This means the control group participants may have responded “much slower” because they were unfamiliar with the “melodic and harmonic language of Western music,” he said.
But Chait said the control group did not exhibit an overall slower response and were very similar to the response to “unfamiliar” music exhibited by the main group.
Could ‘familiar music’ help treat Alzheimer’s disease?
Thaut is part of a group of researchers at U of T and St. Michael’s Hospital in Toronto that are using “familiar music” in a different way — with people who have Alzheimer’s disease.
“We would see patients who really couldn’t do anything — didn’t know where they were, didn’t know their name, couldn’t speak, yet could play the piano or could compose a song,” says Dr. Corinne Fischer, a geriatric psychiatrist and one of the researchers of the study.
“So that realization that patients could have this immense cognitive reserve related to these specific abilities made us interested in the question.”
They studied 20 patients with either early-stage Alzheimer’s or mild cognitive impairment to figure out what was occurring in their brains while they listened to familiar music, compared with music they had never heard before while undergoing MRI scans.
What they found was that when participants listened to songs they knew well, dating back at least 20 years, there was much more brain activity in several additional areas of the brain compared with the unknown songs.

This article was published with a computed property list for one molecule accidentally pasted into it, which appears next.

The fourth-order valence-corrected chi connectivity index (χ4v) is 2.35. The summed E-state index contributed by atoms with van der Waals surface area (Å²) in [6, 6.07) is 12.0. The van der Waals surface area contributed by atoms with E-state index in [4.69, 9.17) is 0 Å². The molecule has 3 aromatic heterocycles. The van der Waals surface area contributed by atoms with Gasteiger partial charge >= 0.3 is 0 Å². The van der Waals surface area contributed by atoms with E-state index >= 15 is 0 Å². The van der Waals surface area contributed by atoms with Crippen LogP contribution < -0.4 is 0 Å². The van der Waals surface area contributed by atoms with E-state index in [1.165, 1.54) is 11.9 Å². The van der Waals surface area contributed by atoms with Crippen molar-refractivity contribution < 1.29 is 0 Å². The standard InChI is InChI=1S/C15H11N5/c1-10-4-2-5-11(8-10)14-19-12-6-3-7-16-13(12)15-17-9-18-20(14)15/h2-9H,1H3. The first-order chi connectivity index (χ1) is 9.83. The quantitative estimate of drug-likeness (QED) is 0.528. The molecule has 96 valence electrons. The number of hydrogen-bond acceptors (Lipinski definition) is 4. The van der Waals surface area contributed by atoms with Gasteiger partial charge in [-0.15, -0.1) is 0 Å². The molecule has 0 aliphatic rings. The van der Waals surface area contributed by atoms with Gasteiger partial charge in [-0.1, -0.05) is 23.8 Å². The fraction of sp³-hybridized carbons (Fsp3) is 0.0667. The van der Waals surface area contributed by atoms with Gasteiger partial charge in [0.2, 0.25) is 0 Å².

“For years we were pursuing the idea that music is a very good cognitive enhancer,” says Dr. Luis Fornazzari, a behavioural neurologist and researcher on the study.
“So it confirmed that music, even in the passive way like listening, is a very important brain activator.”
The medical applications of musical therapy on dementia patients is something Levitin sees potential in, especially given that it’s an inexpensive therapy seemingly without side effects. But more research needs to be done to identify the specific nature of its benefits, he said.
“In order for Health Canada to endorse this as a therapy, we need to understand how it works and we don’t know the mechanisms,” he said.
“There are questions — does music do this uniquely? Would a comedy record do it? A book on tape? A good television show? There’s an enormous amount we don’t know.”